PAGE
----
The best way to get men to do what is wanted is not t terrify or force them but to motivate them, to arouse and then rely on desires, while letting them think, not without justice, that they are acting for their own sakes and of their own free will (Tarcov, p. 98)

Methods for poor - learn by practice; for gentlemen - bring pupil to practice the activities of the gentlemanly ideal until they become habitual (Deighton, p., 22)

Curriculum for the poor: focus on regular worship for sake of religion and moral improvement, handicrafts and agricultural skills, vocational arts - may have intended that young should learn to read, write and do math but made no statements to that effect (Deighton, p. 20)

Curriculum for gentlemen: health - the first ingredient of personal happiness; development of good character - consisting of three groups of habits - virtue, wisdom and breeding; to include reading, writing and arithmetic, Latin, language and literature (Greek for scholars only) ; literature of France and England, the natural and social sciences; the arts should occupy a minor place -which Locke considered a useless or dangerous thing (Deighton, p. 21-22)

Learning -that gentlemen should possess is general; detailed learning is only for those who would become scholars; one should know in detail what is directly useful in managing personal affairs. (deighton, p. 21)

VI. THEORY OF SOCIETY What is society? What institutions are involved in the educational process?

Men once lived in a state of natural anarchy but had banded together to form political society (Cranston, p. 11) Men entrusted power to rulers on the condition that natural rights were respected by rulers. Natural rights and natural law are rooted in edicts of God which were inalienable (Cranston, p. 12, 13)

Men possess these traits: 1) natural freedom - right to life and liberty; 2) necessity for labor; and 3) capacity of reason - from # 1 & 2 - f lows right of property in things which is chief factor in foundation of society (Cranston, p. 24-25)

The child enters both a family and a nation. The family's duty being slowly to awaken the child to virtue. The government must perform its part in the social contract - to preserve the rights to life and liberty of all the citizens (Deighton, p. 23) Each of these communities should be guided by moral laws, laws devised from the laws of nature which are God's laws (Yolton, p. 20)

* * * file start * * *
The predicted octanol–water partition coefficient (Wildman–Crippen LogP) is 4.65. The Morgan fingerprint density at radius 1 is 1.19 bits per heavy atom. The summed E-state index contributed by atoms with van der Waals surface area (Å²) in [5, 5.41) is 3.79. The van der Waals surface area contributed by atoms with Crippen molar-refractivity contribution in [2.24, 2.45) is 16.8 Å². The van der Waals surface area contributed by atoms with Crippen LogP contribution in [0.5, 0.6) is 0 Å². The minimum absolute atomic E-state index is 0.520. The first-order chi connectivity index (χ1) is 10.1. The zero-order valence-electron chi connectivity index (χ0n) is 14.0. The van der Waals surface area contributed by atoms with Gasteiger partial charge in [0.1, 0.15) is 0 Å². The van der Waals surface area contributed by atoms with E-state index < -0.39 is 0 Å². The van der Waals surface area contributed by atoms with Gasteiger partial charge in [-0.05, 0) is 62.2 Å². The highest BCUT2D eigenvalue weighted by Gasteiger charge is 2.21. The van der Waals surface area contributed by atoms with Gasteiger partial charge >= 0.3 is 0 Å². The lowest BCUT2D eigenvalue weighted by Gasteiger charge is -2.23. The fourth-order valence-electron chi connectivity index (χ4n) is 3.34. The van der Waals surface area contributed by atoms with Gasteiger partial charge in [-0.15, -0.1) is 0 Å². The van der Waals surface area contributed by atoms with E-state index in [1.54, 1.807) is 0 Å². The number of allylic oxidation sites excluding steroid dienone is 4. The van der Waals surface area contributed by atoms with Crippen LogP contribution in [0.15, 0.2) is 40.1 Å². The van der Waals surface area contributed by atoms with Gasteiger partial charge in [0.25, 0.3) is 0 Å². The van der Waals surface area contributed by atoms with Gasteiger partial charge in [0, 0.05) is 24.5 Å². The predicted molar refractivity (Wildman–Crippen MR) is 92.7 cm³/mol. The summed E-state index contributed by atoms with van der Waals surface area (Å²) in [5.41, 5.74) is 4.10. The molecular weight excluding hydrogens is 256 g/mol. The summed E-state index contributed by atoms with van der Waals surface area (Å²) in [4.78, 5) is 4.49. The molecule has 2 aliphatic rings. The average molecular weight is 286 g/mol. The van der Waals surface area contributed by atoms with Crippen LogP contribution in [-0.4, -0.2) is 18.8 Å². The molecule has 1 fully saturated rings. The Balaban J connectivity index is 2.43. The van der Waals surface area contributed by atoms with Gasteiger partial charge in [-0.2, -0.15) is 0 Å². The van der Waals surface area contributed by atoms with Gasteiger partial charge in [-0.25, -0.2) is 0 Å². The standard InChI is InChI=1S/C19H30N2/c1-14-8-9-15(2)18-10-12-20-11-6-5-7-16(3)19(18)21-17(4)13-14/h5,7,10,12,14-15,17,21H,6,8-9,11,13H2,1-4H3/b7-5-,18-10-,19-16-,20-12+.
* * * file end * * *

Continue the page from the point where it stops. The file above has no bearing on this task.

VII. THEORY OF OPPORTUNITY Who is to be educated? Who is to be schooled?

The citizens of the nation fall into two kinds: those who posses property to some significant degree and those who do not. The f first group is made up of gentlemen, the second of workingmen. Both gentlemen and workingmen ought to be personally happy and socially useful, but since they occupy different stations in society, their happiness and usefulness must differ. The welfare and prosperity of the nation demand that children of the propertied class be educated in a way quite different from children of the poor (Deighton, p. 21). Locke believed that the daughters of gentlemen should be education in much the same way as their sons (Deighton, p. 24)

Children of the poor class should be kept away from schools - even the best - because they would fall into the company of undesirables (Cranston, p. 17)

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VIII. THEORY OF CONSENSUS Why do people disagree? How is the consensus achieved? Whose opinion takes precedence?

Wrong doing is a sign of ignorance; people should be enlightened, use own power of reason, be prudent, reflective and calculatory instead of being moved by impulse (Cranston, p. 24).

The mind perceives the agreement between our idea and itself, and a disagreement in this respect between it and all others (for example, white is white and not black). The mind also perceives a violation between its ideas. In one sense all the agreements are violations, for an agreement is a violation. (Aaron, p. 225)
 
 

REFERENCES

Aaron, R. (1971). John Locke. Oxford: The Oxford University Press

Cranston, M. (1969). John Locke (rev. ed. Green and Co., Ltd. London: Longmans,

Deighton, L.C. (Ed.) (1971). The encyclopedia of education, volume 6. New York: The Macmillan Company and the Free Press.

Hutchins, R.M. (Ed.) (1971). Great books of the western world: Volume 35 - Locke, Berkeley and Hume (rev. ed). Chicago: Encyclopedia Britannica, Inc.

Tarcov, N. (1984). Locke's education for liberty. Chicago: The University of Chicago Press.

Yolton, J. W. (1968) John Locke and the way of ideas. Oxford: The Oxford University Press